Republication of a Classic
Jane Austen’s Literary Manuscripts: A Study of the Novelist’s
Development through the Surviving Papers
By Brian Southam.
The Athlone Press, 2002 (Revised Edition;
First Edition 1964). xv + 159 pages.
Reviewed by Laura Mooneyham White.
scholars and students will greet with pleasure the reissue of Southam’s
critically acclaimed 1964 account of Austen’s manuscripts: her
Juvenilia, Lady Susan, and
the two uncompleted novels, The
Watsons and Sanditon,
her satiric Plan of a Novel,
and the only remaining manuscript portions of a major novel, the
original Chapters Ten and Eleven of Persuasion.
New to this reissue is a brief discussion of the only manuscript
discovery since Southam’s first edition: Sir Charles Grandison, one of the
adolescent Austen’s family plays (a text Southam edited and explicated
in full for Oxford University Press in 1981).
Southam meticulously reviews all the textual issues the manuscripts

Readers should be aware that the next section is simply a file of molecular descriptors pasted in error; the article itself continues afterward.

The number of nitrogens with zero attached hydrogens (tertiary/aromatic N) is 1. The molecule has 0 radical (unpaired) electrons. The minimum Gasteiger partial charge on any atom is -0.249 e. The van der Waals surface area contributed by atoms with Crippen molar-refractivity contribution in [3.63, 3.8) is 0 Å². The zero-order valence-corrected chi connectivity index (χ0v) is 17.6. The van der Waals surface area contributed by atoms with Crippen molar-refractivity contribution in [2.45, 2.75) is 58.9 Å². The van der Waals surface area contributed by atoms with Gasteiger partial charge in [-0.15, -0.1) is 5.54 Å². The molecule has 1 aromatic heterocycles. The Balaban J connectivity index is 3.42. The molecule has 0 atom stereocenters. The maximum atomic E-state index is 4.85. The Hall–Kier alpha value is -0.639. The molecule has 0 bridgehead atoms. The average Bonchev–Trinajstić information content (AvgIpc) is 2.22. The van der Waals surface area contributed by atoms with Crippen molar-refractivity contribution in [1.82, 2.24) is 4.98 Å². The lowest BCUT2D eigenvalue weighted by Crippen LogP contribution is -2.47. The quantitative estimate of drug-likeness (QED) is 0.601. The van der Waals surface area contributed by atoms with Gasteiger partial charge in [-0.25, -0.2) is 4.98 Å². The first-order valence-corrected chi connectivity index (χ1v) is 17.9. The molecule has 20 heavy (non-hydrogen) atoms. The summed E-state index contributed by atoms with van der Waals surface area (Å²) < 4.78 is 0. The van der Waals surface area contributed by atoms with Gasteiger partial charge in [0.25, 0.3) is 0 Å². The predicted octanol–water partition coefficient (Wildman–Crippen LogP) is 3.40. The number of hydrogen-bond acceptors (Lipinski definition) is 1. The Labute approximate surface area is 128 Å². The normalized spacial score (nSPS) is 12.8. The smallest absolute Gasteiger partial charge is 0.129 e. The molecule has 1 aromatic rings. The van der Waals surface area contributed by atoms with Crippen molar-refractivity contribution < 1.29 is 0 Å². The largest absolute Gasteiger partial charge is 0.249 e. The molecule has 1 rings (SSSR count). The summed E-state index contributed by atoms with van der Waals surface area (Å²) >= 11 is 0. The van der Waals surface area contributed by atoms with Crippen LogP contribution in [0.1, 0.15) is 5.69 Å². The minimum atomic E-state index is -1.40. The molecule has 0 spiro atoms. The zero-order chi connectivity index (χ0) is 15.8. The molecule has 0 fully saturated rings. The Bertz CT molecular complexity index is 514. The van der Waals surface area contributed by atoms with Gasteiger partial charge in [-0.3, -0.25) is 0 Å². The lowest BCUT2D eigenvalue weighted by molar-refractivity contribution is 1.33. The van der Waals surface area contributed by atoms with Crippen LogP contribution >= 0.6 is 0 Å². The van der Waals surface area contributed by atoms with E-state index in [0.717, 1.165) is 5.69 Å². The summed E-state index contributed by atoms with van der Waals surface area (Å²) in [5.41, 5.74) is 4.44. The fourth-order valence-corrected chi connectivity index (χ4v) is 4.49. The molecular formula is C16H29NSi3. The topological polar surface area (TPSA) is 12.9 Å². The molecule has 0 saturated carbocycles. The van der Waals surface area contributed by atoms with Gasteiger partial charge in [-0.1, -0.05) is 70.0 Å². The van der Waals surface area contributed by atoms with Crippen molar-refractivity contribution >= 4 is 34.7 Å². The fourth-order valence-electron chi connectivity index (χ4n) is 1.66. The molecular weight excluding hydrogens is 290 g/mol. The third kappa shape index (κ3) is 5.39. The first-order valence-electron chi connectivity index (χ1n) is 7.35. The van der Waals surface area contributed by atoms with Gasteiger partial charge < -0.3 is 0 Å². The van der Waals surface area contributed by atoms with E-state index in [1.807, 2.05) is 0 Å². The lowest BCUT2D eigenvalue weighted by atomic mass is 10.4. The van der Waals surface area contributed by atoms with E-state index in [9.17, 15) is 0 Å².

raise as well as providing a first-rate overview of the contribution
these manuscript texts make to our understanding of Austen’s
development as a professional writer. Southam’s precise and thoughtful
account is valuable all the more for its ability to dispel once and for
all the myth of Austen the unconscious, intuitive author, creating
works of genius without much forethought; his work forcefully reminds
us of Austen’s own complex understanding of her artistic choices.
White is Associate Professor of English at the University of
Nebraska-Lincoln, the editor of Critical
Essays on Jane Austen (1998) and the
author of Romance,
Language and Education in Jane Austen’s Novels (Macmillan, 1988).
v.19, no. 1, Spring 2003, p. 19
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